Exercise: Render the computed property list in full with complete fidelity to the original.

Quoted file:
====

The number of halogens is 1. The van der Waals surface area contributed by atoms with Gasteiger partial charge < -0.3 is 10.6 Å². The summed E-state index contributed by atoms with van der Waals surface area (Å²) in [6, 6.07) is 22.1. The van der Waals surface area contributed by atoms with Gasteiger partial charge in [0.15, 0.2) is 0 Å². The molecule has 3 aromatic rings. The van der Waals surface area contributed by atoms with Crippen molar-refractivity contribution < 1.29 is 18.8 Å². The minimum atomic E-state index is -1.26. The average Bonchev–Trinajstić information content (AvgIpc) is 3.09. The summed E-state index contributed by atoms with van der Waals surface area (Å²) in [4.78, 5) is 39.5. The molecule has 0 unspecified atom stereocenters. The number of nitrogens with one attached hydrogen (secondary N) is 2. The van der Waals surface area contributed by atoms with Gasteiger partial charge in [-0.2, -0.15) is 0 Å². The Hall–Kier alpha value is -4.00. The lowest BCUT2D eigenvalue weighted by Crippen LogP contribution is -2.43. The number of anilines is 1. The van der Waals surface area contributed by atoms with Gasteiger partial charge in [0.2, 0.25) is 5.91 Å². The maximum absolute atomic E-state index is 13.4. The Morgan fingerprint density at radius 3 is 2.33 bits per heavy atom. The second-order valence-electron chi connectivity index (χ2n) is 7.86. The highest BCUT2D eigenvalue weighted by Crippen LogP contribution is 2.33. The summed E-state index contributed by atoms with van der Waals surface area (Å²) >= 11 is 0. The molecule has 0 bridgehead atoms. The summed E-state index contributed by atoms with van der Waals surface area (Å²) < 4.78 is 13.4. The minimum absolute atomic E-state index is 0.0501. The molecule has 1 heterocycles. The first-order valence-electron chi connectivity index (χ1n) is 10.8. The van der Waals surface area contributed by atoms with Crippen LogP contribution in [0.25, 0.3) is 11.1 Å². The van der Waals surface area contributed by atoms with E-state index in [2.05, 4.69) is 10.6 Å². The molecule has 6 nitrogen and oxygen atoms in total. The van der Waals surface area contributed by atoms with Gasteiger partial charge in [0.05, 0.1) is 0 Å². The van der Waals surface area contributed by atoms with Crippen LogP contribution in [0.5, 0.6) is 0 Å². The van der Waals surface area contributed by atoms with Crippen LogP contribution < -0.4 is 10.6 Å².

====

The number of halogens is 1. The van der Waals surface area contributed by atoms with Gasteiger partial charge < -0.3 is 10.6 Å². The summed E-state index contributed by atoms with van der Waals surface area (Å²) in [6, 6.07) is 22.1. The van der Waals surface area contributed by atoms with Gasteiger partial charge in [0.15, 0.2) is 0 Å². The molecule has 3 aromatic rings. The van der Waals surface area contributed by atoms with Crippen molar-refractivity contribution < 1.29 is 18.8 Å². The minimum atomic E-state index is -1.26. The average Bonchev–Trinajstić information content (AvgIpc) is 3.09. The summed E-state index contributed by atoms with van der Waals surface area (Å²) in [4.78, 5) is 39.5. The molecule has 0 unspecified atom stereocenters. The number of nitrogens with one attached hydrogen (secondary N) is 2. The van der Waals surface area contributed by atoms with Gasteiger partial charge in [-0.2, -0.15) is 0 Å². The Hall–Kier alpha value is -4.00. The lowest BCUT2D eigenvalue weighted by Crippen LogP contribution is -2.43. The number of anilines is 1. The van der Waals surface area contributed by atoms with Gasteiger partial charge in [0.2, 0.25) is 5.91 Å². The maximum absolute atomic E-state index is 13.4. The Morgan fingerprint density at radius 3 is 2.33 bits per heavy atom. The second-order valence-electron chi connectivity index (χ2n) is 7.86. The highest BCUT2D eigenvalue weighted by Crippen LogP contribution is 2.33. The summed E-state index contributed by atoms with van der Waals surface area (Å²) >= 11 is 0. The molecule has 0 bridgehead atoms. The summed E-state index contributed by atoms with van der Waals surface area (Å²) < 4.78 is 13.4. The minimum absolute atomic E-state index is 0.0501. The molecule has 1 heterocycles. The first-order valence-electron chi connectivity index (χ1n) is 10.8. The van der Waals surface area contributed by atoms with Crippen LogP contribution in [0.25, 0.3) is 11.1 Å². The van der Waals surface area contributed by atoms with E-state index in [2.05, 4.69) is 10.6 Å². The molecule has 6 nitrogen and oxygen atoms in total. The van der Waals surface area contributed by atoms with Gasteiger partial charge in [0.05, 0.1) is 0 Å². The van der Waals surface area contributed by atoms with Crippen LogP contribution in [0.5, 0.6) is 0 Å². The van der Waals surface area contributed by atoms with Crippen LogP contribution < -0.4 is 10.6 Å².